But during Saturdays, there’s one place where you’ll definitely find me: Books for Less. Pre-loved books (sometimes unused, old stocks!) for really low prices. I can spend hours inside the store on a Saturday morning, looking for literary gold mines like classics  from L.M. Montgomery, Sylvia Plath, C.S. Lewis, J.R.R. Tolkien (I bought my LOTR compendium at Books For Less for less than 500 pesos!!) and browse through contemporary literature from Jo Nesbo, John Grisham, James Patterson, Robert Ludlum, etc.

But my notable observation about myself is this: I always come out from that bookstore with Children’s books all the time. No fail.

From a curious monkey named George to a young, imaginative boy named Max, down to well-loved fairytale characters illustrated in golden-spined books and a grandpa narrating a story about a food-full town named ChewandSwallow, see my top 12 finds this year from Books For Less.

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The Tipping Point

I was a student when I first encountered Malcolm Gladwell through his book, The Tipping Point. Here, he highlighted how certain events, trends and happenings achieve exponential popularity while others fade and disappear.

The material was released in 2000, the year I graduated in high school. I read it five years after, nearing my college graduation back in 2005. Although his premise and central argument were crystal clear and easy to digest, some were a little mysterious to me. And to some, my faculties were resistant to analysis. But his other ‘Tipping Point’ examples were obviously familiar to me and this generation so it wasn’t too surprising to have found myself nodding to some ‘epidemics.’

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The First Star

When we were young children, we had our favorite tales and fables. If you’re a Filipino, you’re probably familiar with The Monkey and The Tortoise and The Cow and The Carabao.  My grandfather never got tired telling these stories to me and my sisters when we were little. They somehow managed to stick to me to this very day.

These stories are so familiar that even though I’ve grown up, their lessons stayed. I guess anybody who came from the Batibot/Sesame Street generation can truly relate. We hold on to stories that have moral values because in our formative years, we tested them. We experienced them, one way or another. We wondered with young minds and hearts how different these lessons would be if we are bigger, older and more experienced. We saw ourselves in those characters, even at a young age, because the values they impart are timeless. More so, these stories latched onto our young sensibilities because we desired (and continue to desire) what is good, just, noble, selfless and kind.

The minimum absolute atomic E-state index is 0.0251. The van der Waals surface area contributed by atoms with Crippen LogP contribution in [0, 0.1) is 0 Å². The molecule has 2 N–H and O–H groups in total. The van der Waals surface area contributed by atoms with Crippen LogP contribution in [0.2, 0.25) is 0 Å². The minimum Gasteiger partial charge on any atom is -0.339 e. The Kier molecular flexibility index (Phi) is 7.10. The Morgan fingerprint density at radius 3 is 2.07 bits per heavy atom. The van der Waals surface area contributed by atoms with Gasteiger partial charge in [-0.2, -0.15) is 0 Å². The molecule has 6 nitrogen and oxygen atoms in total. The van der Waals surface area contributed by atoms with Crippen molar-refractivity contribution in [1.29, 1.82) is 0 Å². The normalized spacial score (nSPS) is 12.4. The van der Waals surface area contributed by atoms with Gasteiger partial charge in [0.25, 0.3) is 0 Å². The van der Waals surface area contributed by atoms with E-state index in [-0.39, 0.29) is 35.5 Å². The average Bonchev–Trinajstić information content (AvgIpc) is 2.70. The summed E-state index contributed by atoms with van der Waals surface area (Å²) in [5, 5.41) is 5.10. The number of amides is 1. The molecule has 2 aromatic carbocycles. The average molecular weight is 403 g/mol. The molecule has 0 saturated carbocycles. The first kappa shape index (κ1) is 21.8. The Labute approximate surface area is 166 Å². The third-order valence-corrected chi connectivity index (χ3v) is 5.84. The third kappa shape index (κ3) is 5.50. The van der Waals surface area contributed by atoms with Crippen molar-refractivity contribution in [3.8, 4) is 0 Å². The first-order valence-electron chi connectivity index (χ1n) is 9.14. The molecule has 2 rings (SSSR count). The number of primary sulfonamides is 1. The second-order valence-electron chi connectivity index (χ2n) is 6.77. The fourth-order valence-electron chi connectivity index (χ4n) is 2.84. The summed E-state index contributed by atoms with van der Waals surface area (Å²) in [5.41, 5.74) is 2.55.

And we remember, simply because they impart truths about life.

Now that I am a mother, I share with my child the habit of delighting in stories before bedtime. I try my best to catch him awake so I could read to him any kind of children’s book. From the Holy Bible, to Sendak, Schulz, Disney, Kipling, Dahl and even locally printed stories from Hiyas – an imprint of OMF Literature Inc., publisher of Christian-themed books. The list is actually quite long, but we try to cover everything – from one genre to another.

A night ago, I read a new book to my son. This time, it’s from Lampara Books, also a local publisher (Lampara Publishing House, Inc.) which prints stories carefully crafted by budding and award-winning Filipino writers and illustrators.

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A Tale For The Time Being

I’m reading again.

And this is the first time I’m writing a book review after college. A decade has passed, my friend. So where to start?

The book I’m writing about has this Japanese statement on it: Genzaichi de hajimarubeki. It means, “You start where you are.”

I have never bought a book because of its cover. But back in February, I did. Considering I have downloaded the Goodreads app on my phone, I didn’t even bother to consult it. Can you blame me?

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That’s a really pretty cover.

I can take lots and lots of pictures of it, honestly.

But did it make me feel something new? Did it make me feel anything at all?

The answer is yes.